PDFs are everywhere, and forms are still one of the most popular PDF types. Whether you are creating a form from scratch or updating an existing one, I bet I can show you a few things you didn't know about PDF forms.
This is the first in a series of articles that I'm planning on building and getting creative with PDF forms. Let's get started with the PDF form creation process.
Creating a New PDF Form
Regardless of which application you use to create the initial document, you can make it into a form in Adobe Acrobat. Keep in mind that if you can print a document, you can usually create a PDF.
I use Adobe Illustrator to create my documents and then I save them as PDFs. When it comes to form fields, I add them in Adobe Acrobat (see my example below). I use Microsoft Word to create the document, and Acrobat can detect and add form fields for me (see example below for this one, too).
We will review both those methods, but let's start with using Word to create the document.
These are examples I will use throughout this article series: at the top, I simply typed my text in a Word document and exported it to PDF. Above, I took the same information and created a postcard with colored boxes where I want the text fields to go. I can add and customize form fields in Acrobat.
Setting up a form in Microsoft Word
To create a PDF with Word, you either print to PDF or import a Word document into Acrobat, (which automatically creates a PDF).
In the example below, I set up a simple Word document.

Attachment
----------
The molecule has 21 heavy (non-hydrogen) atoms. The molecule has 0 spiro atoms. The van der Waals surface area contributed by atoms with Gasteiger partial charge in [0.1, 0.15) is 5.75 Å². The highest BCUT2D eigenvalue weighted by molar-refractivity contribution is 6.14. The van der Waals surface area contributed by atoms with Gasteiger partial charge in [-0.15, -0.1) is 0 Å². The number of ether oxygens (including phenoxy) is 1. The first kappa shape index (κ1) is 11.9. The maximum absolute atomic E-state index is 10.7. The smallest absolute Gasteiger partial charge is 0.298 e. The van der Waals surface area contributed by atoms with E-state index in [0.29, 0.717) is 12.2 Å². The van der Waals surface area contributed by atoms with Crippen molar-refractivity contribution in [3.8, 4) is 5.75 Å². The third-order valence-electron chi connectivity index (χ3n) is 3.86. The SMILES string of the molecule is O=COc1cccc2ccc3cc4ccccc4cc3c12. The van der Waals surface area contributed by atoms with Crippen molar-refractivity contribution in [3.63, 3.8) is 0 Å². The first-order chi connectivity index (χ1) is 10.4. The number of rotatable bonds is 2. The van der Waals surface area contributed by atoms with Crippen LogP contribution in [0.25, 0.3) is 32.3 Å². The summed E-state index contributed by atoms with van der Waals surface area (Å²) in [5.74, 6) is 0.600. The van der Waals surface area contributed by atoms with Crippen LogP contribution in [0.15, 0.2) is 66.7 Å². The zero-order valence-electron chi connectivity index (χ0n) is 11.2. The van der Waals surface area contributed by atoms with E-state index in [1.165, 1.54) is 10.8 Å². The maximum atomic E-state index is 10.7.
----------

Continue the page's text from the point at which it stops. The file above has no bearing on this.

To print to a PDF, choose File > Print. Then choose Save as PDF from the menu in the lower left of the dialog box.
Use the Print menu to save as PDF from Word. (This is a Mac screen shot; if you are on Windows, it may look different.)
Create the PDF in Acrobat
Create the Word document and save it. Open Acrobat.
From within Acrobat, choose File > Create > PDF from File. This will allow you to browse and find the document you wish to convert to PDF. You can convert Microsoft Office documents and most image formats using this method.
Adobe Illustrator to PDF
I happen to be a heavy Illustrator user so I will show you an example of how that same form information could be used to create a more visually appealing form.
This is the Illustrator document I created using the same form questions.
In a future article, you will learn how to create text form fields in Adobe Acrobat and drop-down menus.
To save an Illustrator document as a PDF, choose File > Save As > Adobe PDF (pdf).
Other Ways to Create a PDF
Here are some other ways you can create a PDF (not covered in this article):
- Print to PDF from any application that prints by choosing Adobe PDF as your printer
- Convert HTML pages to PDF
- Merge files together into one PDF
- Go from your camera directly to PDF
- Publish your SWF videos in a PDF directly from Adobe Captivate
- There are online services that will convert your documents to PDF for you
Next time: Turning the PDF into a form, adding form fields and learning to love the Button Tool!